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A Year Later, and Only More Guns 

Almost a year ago, a 20-year-old man walked into an elementary school in Connecticut and shot 20 school children and six adult staff members.

Since then, nearly 40,000 Oregonians—a number about half the population of Bend—have taken the time to apply for, and receive, a concealed weapon permit. During that same period of time—and for that matter, over the past 15 years since Kip Kinkel sprayed a school cafeteria in Springfield with bullets and killed two students—lawmakers have fidgeted with gun control laws, but made no significant changes. In Oregon, yes, applicants for concealed weapon permits are required to complete a gun safety class, but a 15-day waiting period has been dropped for instant criminal background checks (although, ironically, because of the soaring demand for concealed weapon permits, the wait has, de facto, stretched to nearly three months). Those sort of changes are essentially re-arranging deck chairs on the Titanic—and offer no real solutions to the very real problem of shootings on school grounds.

In the near year since shootings at the Clackamas Town Center and in Sandy Hook, Conn., Deschutes County has been issuing concealed weapon permits at an alarming rate—a reported 300 each month; the equivalent of 10 each day. The number of concealed weapon permits in Deschutes County now exceeds 10,000—or, one for every 16 residents.

That number parallels state averages: Oregon State Police report one in 15 adults now hold a concealed weapon permit—a 50 percent increase since 2008, the year after a senior at Virginia Tech shot and killed 32. And regionally, these are the same trends: One in 12 adults in Washington hold a concealed weapon permit; in Idaho, the number is one in 16.

In issuing these permits, all three states in the Pacific Northwest follow roughly the same so-called "shall-issue" guidelines, a lax consideration which favors giving a permit to the person requesting. (Conversely, California follows "may-issue" rules, meaning the requestor must make a persuasive case for why he or she wants one. The difference is that only one in 550 adults there hold a concealed weapon permit; one-twentieth the ratio here.)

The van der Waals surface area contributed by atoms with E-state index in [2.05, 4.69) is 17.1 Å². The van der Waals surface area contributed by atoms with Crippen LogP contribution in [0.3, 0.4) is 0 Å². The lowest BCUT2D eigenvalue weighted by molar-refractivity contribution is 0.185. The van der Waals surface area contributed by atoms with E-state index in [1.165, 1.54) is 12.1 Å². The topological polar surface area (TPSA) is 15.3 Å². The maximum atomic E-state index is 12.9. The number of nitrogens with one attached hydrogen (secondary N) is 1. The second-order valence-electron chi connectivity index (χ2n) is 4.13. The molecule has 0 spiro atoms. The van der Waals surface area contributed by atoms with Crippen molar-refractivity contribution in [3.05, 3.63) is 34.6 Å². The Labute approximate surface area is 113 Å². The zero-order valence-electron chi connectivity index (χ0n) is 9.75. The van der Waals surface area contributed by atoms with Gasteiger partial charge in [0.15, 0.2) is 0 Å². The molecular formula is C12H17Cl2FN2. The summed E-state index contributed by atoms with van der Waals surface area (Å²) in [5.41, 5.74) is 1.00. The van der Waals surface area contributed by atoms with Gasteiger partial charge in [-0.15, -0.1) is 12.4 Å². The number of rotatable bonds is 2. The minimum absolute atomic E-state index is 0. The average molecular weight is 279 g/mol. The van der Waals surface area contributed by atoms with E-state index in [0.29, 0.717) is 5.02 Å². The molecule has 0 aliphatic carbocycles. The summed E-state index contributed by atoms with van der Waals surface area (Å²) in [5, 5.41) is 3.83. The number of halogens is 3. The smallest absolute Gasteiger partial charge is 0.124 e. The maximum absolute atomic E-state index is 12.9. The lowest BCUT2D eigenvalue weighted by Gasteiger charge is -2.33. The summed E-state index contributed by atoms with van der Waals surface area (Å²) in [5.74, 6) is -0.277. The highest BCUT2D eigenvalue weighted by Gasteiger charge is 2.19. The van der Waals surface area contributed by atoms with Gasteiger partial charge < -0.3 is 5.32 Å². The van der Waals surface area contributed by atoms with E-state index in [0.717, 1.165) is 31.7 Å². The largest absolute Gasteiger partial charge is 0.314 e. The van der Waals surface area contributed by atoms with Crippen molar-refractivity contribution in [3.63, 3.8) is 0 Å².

While some gun advocates argue that an increasingly armed citizenry will lead to a more regulated and safe environment, that rationale smacks us as a sort of Cold War mentality, stock piling so that fear instead of neighborly sentiments regulate our safety.

But, regardless of our opinions, the trend is towards more guns, without substantially changing gun control laws.

In the aftermath of 26 children and teachers killed last December, President Obama lamented that if that tragedy—and several other shootings in 2012—could not bring about sensible legislation, nothing could. A year later, nothing has happened, legislatively speaking.

In that vacuum of elected leadership, several private companies have set forward their own rules—most notably, last month, Starbucks announced that it was reversing an informal policy to allow patrons to carry concealed weapons into their coffeeshops.

But the most concerning debates are happening where it matters the most—at public schools and universities. In Oregon, guns ostensibly are not allowed on school grounds, but the law also provides an exception for concealed weapons. Likewise, the State Board of Education had banned weapons from campuses, but a state appeals court in 2011 knocked down that restriction. Point being: Nothing is being done to set forth reasonable and reasoned laws to manage gun ownership, while gun ownership soars.

We at the Source recognize that no matter how much editorializing we and other media outlets do, without political leadership to fashion reasonable laws—mental health checks, assault weapon bans—there will only be future schoolyard shootings. And, what's more, those laws won't exist unless some leadership truly steps forward with real suggestions.

That leadership does not exist. Sadly, we don't even know to whom to give the Boot.

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